About

Lydia Smith is an artist based in Philadelphia, PA. She received her BA in Anthropology and Studio Art in 2015 from Rice University in Houston, TX. While at Rice she was director of the Matchbox Gallery from 2013-2015, curating over 15 exhibitions of Texas emerging artists. Upon graduation she was awarded a Watson Fellowship which allowed her to spend a year traveling outside of the United States exploring how cemetery landscapes can reflect cultural attitudes towards death. She has also completed fellowships at the Yale Summer Session at the Institute for Studio Studies in Auvillar, France (2012), and the Tyler School of Art Summer Painting and Sculpture Intensive in Philadelphia, PA (2014). 

Artist Statement

My work is visually diverse in nature, but heavily based in material exploration and mapping cultural information I have discovered through studies in anthropology. Two such apparent influences are my research in cemeteries and skin. Cemeteries inform what I create because they are visual archives of history and provide insight into the ways cultures self organize. They are also connected to my interests in the romance of destruction, the human attraction to the uncanny, and the preservation of decay. I relate to skin as a protective surface that conceals the internal, is extremely malleable, and is a significantly powerful socially, politically, and historically factor of identity. Women paint their skin with makeup, and I similarly dress my sculptures with color.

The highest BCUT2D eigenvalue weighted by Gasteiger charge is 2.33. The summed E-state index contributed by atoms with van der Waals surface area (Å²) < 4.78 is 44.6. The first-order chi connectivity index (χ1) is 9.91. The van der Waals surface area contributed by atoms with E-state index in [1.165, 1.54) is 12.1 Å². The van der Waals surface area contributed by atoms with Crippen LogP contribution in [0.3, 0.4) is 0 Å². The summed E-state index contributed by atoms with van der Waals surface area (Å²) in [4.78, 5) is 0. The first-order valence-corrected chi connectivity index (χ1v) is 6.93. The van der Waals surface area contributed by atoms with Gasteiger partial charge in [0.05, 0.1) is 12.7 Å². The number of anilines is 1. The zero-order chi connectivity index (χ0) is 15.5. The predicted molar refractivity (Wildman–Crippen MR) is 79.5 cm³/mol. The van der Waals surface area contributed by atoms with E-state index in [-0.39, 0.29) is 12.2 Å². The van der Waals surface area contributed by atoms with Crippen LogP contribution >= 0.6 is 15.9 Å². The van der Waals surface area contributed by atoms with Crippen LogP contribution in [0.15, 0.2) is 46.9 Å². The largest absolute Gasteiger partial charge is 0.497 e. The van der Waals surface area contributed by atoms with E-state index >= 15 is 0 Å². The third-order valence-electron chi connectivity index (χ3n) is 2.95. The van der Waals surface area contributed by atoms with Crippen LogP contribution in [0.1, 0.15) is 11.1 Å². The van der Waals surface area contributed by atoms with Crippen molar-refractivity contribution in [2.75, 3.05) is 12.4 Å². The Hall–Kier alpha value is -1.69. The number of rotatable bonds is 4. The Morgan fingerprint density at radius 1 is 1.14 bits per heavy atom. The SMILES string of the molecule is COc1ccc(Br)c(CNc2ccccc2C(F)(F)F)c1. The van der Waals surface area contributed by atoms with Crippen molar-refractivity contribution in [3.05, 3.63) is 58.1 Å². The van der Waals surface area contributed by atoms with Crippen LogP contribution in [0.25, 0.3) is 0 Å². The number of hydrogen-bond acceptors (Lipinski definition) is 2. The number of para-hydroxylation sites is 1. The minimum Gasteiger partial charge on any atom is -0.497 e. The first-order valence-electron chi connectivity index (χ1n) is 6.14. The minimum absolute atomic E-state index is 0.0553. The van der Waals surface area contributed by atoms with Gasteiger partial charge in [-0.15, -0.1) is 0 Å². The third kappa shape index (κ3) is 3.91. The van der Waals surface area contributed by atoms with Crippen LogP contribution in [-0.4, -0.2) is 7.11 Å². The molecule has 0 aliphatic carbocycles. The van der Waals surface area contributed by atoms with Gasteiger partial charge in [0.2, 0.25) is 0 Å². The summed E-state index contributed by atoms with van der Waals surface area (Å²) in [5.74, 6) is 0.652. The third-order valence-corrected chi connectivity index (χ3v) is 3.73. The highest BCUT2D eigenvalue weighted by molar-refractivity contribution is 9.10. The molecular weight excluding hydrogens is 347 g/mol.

My attraction to destruction is immediately visually apparent in my work because I am aesthetically interested in transforming materials past their common resting shape. I stretch a material’s limitations and question their identity as a singular form. I warp paper, print photographs on silk, extract and transfer magazine ink to new surfaces, and melt plastic. Formally I often use the grid as mechanism to establish order, but most of my work is collapsible; malleable and without permanent structure. This increases the ease of portability and forces the work to establish a new identity each time it is installed. 

Using Format